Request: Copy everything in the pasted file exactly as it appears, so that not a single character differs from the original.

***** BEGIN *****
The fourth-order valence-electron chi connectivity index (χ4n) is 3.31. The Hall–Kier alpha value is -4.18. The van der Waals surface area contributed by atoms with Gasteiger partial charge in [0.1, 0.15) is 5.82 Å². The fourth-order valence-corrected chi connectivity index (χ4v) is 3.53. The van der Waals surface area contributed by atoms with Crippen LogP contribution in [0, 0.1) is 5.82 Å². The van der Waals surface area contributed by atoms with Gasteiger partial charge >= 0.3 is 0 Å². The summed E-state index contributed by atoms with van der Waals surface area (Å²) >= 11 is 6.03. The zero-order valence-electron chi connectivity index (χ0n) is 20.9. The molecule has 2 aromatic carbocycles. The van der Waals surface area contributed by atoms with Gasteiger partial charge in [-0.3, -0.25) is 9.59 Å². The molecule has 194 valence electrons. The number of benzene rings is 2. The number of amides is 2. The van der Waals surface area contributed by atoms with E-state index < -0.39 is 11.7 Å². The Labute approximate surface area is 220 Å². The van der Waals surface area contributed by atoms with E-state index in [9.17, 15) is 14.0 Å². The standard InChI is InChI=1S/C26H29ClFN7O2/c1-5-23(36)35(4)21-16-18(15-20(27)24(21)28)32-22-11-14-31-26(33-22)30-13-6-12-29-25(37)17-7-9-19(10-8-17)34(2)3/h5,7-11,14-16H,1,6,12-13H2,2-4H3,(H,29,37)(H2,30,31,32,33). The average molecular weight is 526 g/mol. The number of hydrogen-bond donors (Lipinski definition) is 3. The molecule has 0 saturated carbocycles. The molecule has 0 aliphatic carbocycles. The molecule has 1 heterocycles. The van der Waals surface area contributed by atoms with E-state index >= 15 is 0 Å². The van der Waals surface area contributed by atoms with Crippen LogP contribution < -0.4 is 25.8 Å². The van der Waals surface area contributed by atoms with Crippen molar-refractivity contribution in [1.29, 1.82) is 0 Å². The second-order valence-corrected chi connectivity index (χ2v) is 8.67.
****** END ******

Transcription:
The fourth-order valence-electron chi connectivity index (χ4n) is 3.31. The Hall–Kier alpha value is -4.18. The van der Waals surface area contributed by atoms with Gasteiger partial charge in [0.1, 0.15) is 5.82 Å². The fourth-order valence-corrected chi connectivity index (χ4v) is 3.53. The van der Waals surface area contributed by atoms with Crippen LogP contribution in [0, 0.1) is 5.82 Å². The van der Waals surface area contributed by atoms with Gasteiger partial charge >= 0.3 is 0 Å². The summed E-state index contributed by atoms with van der Waals surface area (Å²) >= 11 is 6.03. The zero-order valence-electron chi connectivity index (χ0n) is 20.9. The molecule has 2 aromatic carbocycles. The van der Waals surface area contributed by atoms with Gasteiger partial charge in [-0.3, -0.25) is 9.59 Å². The molecule has 194 valence electrons. The number of benzene rings is 2. The number of amides is 2. The van der Waals surface area contributed by atoms with E-state index < -0.39 is 11.7 Å². The Labute approximate surface area is 220 Å². The van der Waals surface area contributed by atoms with E-state index in [9.17, 15) is 14.0 Å². The standard InChI is InChI=1S/C26H29ClFN7O2/c1-5-23(36)35(4)21-16-18(15-20(27)24(21)28)32-22-11-14-31-26(33-22)30-13-6-12-29-25(37)17-7-9-19(10-8-17)34(2)3/h5,7-11,14-16H,1,6,12-13H2,2-4H3,(H,29,37)(H2,30,31,32,33). The average molecular weight is 526 g/mol. The number of hydrogen-bond donors (Lipinski definition) is 3. The molecule has 0 saturated carbocycles. The molecule has 0 aliphatic carbocycles. The molecule has 1 heterocycles. The van der Waals surface area contributed by atoms with E-state index >= 15 is 0 Å². The van der Waals surface area contributed by atoms with Crippen LogP contribution < -0.4 is 25.8 Å². The van der Waals surface area contributed by atoms with Crippen molar-refractivity contribution in [1.29, 1.82) is 0 Å². The second-order valence-corrected chi connectivity index (χ2v) is 8.67.